The configuration of the neurocranium has long been used as a diagnostic tool in assessing infants with abnormal head shape. In the case of craniosynostosis, a characteristic shape is caused by a constraint placed on growth of the neurocranium by prematurely closed sutures and secondary accomodation to that constraint. This investigation is a preliminary test of our hypotheses of growth of the cranial base under these constraints. Three dimensional landmark coordinate data were collected from pre-, peri-, and postoperative CT scans of eleven patients from The Cleft Palate and Craniofacial Deformities Institute, ST. Louis, MO. These data were used in two sets of analytical comparisons. Comparisons of preoperative and perioperative morphology were taken to represent preoperative growth, while comparisons of perioperative to postoperative CT scans represent postoperative growth. Finite-element scaling analysis (FESA) and Euclidean distance matrix analysis (EDMA) were used to make these comparisons. Our results show that in cases involving premature closure of the metopic, sagittal, and bilateral coronal sutures, predictions about growth of the cranial base made prior to analysis prove correct. In these forms of craniosynostosis there are characteristic and consistent changes in the cranial base in both pre- and postoperative growth. Preoperative and postoperative growth in patients diagnosed with unicoronal synostosis show a greater degree of individual variability and do not follow a predictable pattern.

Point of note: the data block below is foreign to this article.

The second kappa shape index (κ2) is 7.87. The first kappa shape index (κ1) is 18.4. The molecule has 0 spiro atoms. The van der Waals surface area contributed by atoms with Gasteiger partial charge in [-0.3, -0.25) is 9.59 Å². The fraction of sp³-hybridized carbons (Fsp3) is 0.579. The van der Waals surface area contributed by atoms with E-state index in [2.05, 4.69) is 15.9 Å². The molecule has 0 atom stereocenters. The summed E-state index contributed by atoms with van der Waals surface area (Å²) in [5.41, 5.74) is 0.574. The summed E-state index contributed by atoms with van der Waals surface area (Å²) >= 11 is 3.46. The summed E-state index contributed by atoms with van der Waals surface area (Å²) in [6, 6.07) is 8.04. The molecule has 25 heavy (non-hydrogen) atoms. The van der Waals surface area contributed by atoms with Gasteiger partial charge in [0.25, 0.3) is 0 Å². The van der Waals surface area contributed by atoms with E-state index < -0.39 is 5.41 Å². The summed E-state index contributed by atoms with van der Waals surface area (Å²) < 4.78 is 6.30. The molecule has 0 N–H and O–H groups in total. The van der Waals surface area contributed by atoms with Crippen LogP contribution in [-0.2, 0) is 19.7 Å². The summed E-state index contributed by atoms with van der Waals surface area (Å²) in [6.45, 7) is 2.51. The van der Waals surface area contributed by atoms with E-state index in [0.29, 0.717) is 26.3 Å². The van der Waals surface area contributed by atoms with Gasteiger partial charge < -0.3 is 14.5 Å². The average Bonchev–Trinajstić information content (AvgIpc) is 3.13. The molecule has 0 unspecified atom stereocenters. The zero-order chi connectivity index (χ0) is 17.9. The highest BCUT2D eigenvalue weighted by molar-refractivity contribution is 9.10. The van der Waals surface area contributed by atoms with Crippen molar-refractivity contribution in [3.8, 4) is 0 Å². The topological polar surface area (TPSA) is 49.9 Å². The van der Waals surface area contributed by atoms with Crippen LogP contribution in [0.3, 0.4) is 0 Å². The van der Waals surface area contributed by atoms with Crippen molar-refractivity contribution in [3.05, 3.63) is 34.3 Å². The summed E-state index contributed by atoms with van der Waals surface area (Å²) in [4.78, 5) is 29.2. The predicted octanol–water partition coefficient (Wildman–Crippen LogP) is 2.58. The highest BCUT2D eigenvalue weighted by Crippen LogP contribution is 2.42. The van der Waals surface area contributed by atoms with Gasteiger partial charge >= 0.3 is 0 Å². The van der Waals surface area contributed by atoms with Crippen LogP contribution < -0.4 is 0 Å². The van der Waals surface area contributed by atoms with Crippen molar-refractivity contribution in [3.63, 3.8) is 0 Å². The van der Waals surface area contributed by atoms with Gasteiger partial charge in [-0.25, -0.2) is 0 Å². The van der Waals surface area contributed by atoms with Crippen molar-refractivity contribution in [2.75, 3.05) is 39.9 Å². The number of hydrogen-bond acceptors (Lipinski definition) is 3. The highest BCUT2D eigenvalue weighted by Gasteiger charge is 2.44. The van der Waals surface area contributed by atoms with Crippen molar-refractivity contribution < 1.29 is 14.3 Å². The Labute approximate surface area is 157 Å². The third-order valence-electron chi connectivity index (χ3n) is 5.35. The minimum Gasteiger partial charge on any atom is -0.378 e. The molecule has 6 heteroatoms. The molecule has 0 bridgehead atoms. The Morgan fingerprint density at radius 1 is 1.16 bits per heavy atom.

|Original language||English (US)|
|Number of pages||13|
|Journal||Cleft Palate Journal|
|State||Published - 1991|
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